Buying a Pullover? All about Cashmere, Mohair and Shetland wool Read before buy it.
Following the wish of their customers, almost all high-street fashion brands offer pullovers in natural fabrics such as Mohair, Cashmere and Shetland. A few years ago, you would only find those natural yarns in luxury brands because high-end clients were willing to pay for more quality. But nowadays, all customers are putting quality and fair trade over quantity.
No doubts that the price for a quality natural yarn pullover in the fast fashion road is much higher than the normal polyester option. But it’s still affordable and less expensive than we expect.
So, before you decide what to buy, have a look at how those fabrics are made and where it comes from. To know all about cashmere, mohair and shetland wool is to adopt a more fashion-conscious attitude. How these materials are made, where they come from, and how nature and animal life are impacted by the process are all information that should weigh on your buying decision.
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The difference between wool and hair
First of all, did you know that Cashmere and Mohair are not wool? Wait, what? Well, yes, by definition, wool is a fibre that comes from sheep, like Shetland. Strands coming from any other animal, like goats and alpacas, are technically not wool but hair.
Cashmere – how the most desired material is made
The luxurious fabric comes from the fine undercoat of the Kashmir goats, mainly found in China and Mongolia. In spring, the goats naturally shed their “winter coat”. That’s when the fine Cashmere is collected by hand with the use of a comb. It is a long and natural process that can take up to two weeks. Only 25% of the goat’s fleece is used, and you need the hair generated by two to four goats in one year to make just one cashmere pullover. This explains its high price, right?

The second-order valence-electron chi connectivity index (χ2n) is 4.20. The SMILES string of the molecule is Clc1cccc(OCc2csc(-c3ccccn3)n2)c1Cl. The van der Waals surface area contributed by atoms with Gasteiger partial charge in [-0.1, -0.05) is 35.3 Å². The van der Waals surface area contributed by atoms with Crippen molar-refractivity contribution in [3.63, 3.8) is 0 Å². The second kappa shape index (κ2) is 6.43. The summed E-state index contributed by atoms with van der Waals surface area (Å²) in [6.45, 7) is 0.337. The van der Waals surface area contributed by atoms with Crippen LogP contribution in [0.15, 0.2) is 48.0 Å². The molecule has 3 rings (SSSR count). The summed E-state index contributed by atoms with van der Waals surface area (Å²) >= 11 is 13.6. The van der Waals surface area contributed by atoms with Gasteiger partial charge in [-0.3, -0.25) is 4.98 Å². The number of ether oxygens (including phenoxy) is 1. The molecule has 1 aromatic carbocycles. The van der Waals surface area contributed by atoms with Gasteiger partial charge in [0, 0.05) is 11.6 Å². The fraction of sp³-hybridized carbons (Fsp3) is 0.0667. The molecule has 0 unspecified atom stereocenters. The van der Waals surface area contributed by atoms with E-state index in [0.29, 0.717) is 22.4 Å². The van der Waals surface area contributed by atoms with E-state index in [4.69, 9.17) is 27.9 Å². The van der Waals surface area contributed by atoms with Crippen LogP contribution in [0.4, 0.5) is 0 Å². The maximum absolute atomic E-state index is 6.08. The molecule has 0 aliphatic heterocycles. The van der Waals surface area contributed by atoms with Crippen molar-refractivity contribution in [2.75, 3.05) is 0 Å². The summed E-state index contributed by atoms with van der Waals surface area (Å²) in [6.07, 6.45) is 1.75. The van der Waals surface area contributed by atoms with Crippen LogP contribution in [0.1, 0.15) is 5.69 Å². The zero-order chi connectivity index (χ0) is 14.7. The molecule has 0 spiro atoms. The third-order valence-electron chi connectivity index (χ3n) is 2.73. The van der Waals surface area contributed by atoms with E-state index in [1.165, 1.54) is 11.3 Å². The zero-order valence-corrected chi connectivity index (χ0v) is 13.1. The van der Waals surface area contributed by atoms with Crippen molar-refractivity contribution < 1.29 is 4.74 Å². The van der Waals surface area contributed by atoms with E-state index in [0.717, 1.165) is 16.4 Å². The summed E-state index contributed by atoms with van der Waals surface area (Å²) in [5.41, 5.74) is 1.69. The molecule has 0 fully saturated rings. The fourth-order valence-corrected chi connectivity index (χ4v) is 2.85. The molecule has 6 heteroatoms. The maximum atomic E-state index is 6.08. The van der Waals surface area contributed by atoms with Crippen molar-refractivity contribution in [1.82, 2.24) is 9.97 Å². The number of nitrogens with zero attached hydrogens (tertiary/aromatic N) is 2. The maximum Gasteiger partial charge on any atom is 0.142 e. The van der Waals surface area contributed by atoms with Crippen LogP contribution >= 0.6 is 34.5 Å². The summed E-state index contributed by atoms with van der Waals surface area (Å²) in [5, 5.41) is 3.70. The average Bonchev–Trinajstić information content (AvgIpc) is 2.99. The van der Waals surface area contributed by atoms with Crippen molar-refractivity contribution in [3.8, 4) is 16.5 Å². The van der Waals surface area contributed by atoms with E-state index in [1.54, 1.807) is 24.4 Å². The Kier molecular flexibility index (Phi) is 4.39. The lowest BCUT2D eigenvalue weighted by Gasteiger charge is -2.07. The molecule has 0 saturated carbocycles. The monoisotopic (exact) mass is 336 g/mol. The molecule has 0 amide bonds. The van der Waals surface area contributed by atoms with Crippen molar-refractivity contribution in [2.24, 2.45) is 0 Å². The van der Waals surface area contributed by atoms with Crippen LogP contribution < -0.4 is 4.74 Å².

But in some countries like Australia, Afghanistan, New Zealand and parts of China and Mongolia, they shear the goats instead, cutting both the down coat, which is pure Cashmere and the long coarse hair, resulting in a lower quality yarn. So, the price of Cashmere lies in the way it’s collected; by hand with a comb or trimmed.
The Undyed Cashmere collection from COS offers a high-quality material with conscious manufacturing. It is designed to embrace the material’s characteristics and reduce its impact on the environment. Each piece is made using the raw fibres of cashmere goat hair and twisting them to create new yarns. No bleach, whitening or chemical dyes are applied – as a result, the finished styles feature a rich blend of browns and beiges.
The eclectic and soft Mohair
Mohair also comes from the undercoat of a goat, more specifically, the Angora goat. It’s not the same as Angora wool, which comes from the Angora rabbit. Mohair is an incredible natural yarn. Among its properties, Mohair is an excellent insulator, is moisture-wicking which allows it to remain cool in summer, and is durable and naturally elastic. Most of this soft and fluffy yarn comes from South Africa and Texas, USA. The goats are shorn twice a year.
The strong and traditional Shetland
Shetland comes from the Shetland sheep of the Shetland Islands in Scotland. The hardy and warm wool is perfect for the harsh weather conditions on the Scottish island. Since the sheep cannot shed their winter coat, the farmers shear them once a year so that the animals are cooler in the summer. This breed is very docile and easy to work with. Since 2010 the world’s major wool-producing countries have signed the Dumfries House Wool Declaration to ensure the industry follows strict animal welfare standards.
Why support natural yarns and sustainable fabrics
Notorious Mag is all for natural yarns and sustainable fabrics that are environmentally friendly. But also economically sustainable, where groups of artisans and farmers can live in a fair trade industry.
It is essential to know what you are buying; you should always research where and how garments are made. It is better to buy higher quality articles, even if that means you will have to buy less. Those items will last longer, and you will promote and foster brands that work with fair production.
Any small thing that we do to change some habits will have an enormous impact on saving our planet. Conscious consumption is one of them. And here is what you also can do to make a difference in the environment.